Okay, okay already, you might be saying, I get it. Sometimes I’m more there for family members than for myself, but what can I do about it in practical terms? I just can’t stop being me and turn into someone else overnight. I have responsibilities and I’m not gonna drop ’em all and fly off to Tahiti tomorrow with Brad Pitt! Of course you’re not. Far be it from me to suggest that you go from being a goody-goody to a good-for-nothing. To give you a taste of what to do in real, practical, everyday terms, I’ve developed a No More Nice Girl Manifesto for you to live by around your family, a list of dos and don’ts for how to think and behave to give yourself that nice-ectomy you need and start turning around your relationship with food.

No More Nice Girl Manifesto for Family


  • Maintain lots of contact with family members who are kind and caring about you and avoid ones who are energy drainers and aren’t looking out for your interests.
  • Make sure that family members are doing their fair share (in physical, financial, and emotional terms) to make the family unit work.
  • Prioritize attending family events and get-togethers rather than attend them all and feel resentful or not go and feel guilty.
  • Ask for help taking care of difficult family members (poor old Aunt Kathy who complains about everything to everyone) or ones whose care is time-consuming (your wheelchair-bound son with muscular dystrophy).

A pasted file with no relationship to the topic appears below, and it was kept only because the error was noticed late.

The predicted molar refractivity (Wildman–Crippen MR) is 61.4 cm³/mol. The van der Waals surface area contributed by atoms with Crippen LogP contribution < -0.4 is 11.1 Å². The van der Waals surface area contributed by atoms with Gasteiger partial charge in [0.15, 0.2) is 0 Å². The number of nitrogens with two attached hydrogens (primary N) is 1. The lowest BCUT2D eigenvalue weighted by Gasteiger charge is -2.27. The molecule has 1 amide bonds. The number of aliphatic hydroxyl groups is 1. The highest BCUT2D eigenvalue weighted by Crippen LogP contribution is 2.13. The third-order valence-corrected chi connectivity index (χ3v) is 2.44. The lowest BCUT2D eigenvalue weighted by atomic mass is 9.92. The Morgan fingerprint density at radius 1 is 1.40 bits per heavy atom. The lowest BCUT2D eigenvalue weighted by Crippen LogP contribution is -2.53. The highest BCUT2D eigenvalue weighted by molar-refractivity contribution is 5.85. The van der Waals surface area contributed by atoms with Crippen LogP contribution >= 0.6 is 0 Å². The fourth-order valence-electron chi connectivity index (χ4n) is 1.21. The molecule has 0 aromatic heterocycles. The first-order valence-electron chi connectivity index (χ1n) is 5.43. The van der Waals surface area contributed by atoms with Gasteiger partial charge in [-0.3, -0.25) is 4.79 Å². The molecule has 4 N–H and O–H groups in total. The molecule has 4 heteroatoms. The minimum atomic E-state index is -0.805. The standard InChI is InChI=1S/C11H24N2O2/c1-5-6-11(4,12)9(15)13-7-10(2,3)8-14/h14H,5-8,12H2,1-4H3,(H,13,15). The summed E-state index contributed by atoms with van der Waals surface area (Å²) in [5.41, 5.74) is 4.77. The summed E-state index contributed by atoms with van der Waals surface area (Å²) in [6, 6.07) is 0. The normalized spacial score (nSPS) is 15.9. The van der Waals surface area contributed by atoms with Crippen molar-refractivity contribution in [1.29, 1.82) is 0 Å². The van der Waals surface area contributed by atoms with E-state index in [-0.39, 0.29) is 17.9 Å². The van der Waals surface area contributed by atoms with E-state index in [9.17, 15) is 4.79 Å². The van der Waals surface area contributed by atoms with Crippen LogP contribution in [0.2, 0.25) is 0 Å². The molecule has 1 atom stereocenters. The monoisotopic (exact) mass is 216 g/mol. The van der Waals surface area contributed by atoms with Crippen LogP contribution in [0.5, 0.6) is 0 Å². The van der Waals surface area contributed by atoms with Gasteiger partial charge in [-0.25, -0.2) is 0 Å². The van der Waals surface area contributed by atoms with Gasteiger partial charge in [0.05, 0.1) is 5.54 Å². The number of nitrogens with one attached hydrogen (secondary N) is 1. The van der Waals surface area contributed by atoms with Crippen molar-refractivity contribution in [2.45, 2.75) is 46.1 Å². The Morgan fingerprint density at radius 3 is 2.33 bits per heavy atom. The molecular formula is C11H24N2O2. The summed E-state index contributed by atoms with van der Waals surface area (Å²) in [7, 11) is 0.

• Seek balance in relationships. If you’re taking physical care of someone who can’t do for himself, he should at the very least be appreciative and thank you in every way he can.
  • Take time for yourself whether family members like it or not.
  • Tell family members when they are too demanding and their requests are out of line.
  • Teach your children to come to you when they truly need help (physical or emotional) and to work things out for themselves when they’re able.
  • Opt out of any adult living arrangement that is not mutual and where you feel like someone’s mother or maid. Others need to grow up and you need to let them.
  • Delegate tasks even if family members don’t do things as well or as quickly as you’d like. You’ve been aspiring to be superhuman all your life. Give them a chance to learn how to be responsible for themselves.